26. Dissolving Process Video

  27. Solubility • If you add spoonful after spoonful of sugar to tea, eventually no more sugar will dissolve. • There is a limit to the amount of solute that can dissolve in a solvent.

  28. Solubility Values • Solubility: measure of how much solute can be dissolved in a specific amount of solvent at specific temperature • Specifically, how much is required to form a saturated solution • Example: solubility of sugar is 204 g per 100 g of water at 20OC • Solubilities vary widely and must be determined experimentally

  29. Solutions • Saturated Solution: contains the maximum amount of dissolved solute • How does this happen? • When a solute is added, the molecules leave the solid surface and move about at random. • As more solute is added, more collisions occur between dissolved solute particles. Some of the solute molecules return to the crystal. • When maximum solubility is reached molecules are returning to the solid form at the same rate they are going into solution. • This is called solution equilibrium

  30. Solutions • Unsaturated Solution: contains less solute than a saturated solution under the same condition • Supersaturated Solution: contains more dissolved solute than a saturated solution • Usually created by cooling a saturated solution slowly. • If disturbed, a supersaturated solution will precipitate out crystals of excess solute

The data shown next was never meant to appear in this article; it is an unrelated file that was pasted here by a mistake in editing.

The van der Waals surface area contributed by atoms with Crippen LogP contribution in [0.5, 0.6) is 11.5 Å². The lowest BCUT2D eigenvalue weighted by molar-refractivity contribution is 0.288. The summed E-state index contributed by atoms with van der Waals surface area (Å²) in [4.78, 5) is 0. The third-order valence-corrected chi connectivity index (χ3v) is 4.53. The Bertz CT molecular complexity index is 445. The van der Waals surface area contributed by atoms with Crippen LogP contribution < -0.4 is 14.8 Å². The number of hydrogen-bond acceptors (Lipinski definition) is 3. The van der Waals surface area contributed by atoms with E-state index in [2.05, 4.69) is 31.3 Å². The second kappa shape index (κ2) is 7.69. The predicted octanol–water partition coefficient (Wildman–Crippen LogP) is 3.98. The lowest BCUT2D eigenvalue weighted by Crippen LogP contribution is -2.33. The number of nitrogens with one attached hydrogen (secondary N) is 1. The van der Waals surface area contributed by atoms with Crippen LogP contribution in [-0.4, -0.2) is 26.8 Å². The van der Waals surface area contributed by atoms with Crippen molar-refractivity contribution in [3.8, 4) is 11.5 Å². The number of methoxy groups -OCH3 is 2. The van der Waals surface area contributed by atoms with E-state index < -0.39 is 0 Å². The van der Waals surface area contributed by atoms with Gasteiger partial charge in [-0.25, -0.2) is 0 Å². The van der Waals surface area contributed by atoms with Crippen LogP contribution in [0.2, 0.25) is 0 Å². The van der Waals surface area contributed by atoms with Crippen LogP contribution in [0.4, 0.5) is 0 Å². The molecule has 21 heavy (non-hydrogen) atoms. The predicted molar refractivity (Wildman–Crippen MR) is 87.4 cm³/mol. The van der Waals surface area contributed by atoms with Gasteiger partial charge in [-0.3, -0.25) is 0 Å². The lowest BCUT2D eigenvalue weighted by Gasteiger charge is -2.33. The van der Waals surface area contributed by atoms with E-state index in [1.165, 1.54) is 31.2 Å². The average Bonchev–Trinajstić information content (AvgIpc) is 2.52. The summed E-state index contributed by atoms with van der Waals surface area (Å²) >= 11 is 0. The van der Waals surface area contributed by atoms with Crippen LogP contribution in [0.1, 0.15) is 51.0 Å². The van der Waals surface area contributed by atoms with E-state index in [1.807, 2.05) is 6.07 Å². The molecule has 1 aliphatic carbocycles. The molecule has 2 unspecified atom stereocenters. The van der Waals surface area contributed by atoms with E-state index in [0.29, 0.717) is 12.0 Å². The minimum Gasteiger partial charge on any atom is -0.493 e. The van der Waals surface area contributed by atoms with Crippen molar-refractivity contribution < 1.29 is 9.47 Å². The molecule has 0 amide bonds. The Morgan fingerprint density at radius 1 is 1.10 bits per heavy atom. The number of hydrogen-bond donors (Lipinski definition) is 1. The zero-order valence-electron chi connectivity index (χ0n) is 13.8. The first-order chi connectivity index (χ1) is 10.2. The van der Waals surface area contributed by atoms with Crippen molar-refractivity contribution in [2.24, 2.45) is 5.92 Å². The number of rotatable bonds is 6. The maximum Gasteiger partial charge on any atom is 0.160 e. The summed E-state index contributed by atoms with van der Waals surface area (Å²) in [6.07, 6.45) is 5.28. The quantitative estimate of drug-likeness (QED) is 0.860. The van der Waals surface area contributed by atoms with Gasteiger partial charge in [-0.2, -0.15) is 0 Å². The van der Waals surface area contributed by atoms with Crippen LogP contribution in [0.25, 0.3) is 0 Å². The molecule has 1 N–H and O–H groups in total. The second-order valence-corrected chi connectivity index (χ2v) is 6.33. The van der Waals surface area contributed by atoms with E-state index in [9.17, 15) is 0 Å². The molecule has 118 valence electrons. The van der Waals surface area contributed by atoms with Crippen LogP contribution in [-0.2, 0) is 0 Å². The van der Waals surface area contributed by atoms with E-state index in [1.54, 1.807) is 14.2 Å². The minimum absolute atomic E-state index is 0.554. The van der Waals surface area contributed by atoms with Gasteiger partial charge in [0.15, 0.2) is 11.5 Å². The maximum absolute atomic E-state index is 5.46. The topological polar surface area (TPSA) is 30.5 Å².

31. Saturated Solution and Temperature

  32. Mass of Solute Added Versus Mass of Solute Dissolved

  33. Solubility of Common Compounds

  34. Solubility of Common Compounds

  35. Dissolving Ionic Compounds in Aqueous Solutions • What type of forces are present in water? • These forces attract the ions in ionic compounds and surround them, separating them from the crystal surface and drawing them into solution. • Hydration: when water is the solvent • Ions are said to be hydrated • A solute particle that is surrounded by solvent molecules is solvated. (like hydrated, but not water)

  36. Hydration of Lithium Chloride

  37. Liquid Solutes and Solvents • Oil and water do not mix because oil is nonpolar and water is polar. The hydrogen bonding squeezes out whatever oil molecules may come between them. • Two polar substances or two nonpolar substances easily form solutions. • Immiscible: liquids that are not soluble in each other • Miscible: liquids that dissolve freely in one another in proportion

  38. Comparing Miscible and Immiscible Liquids Video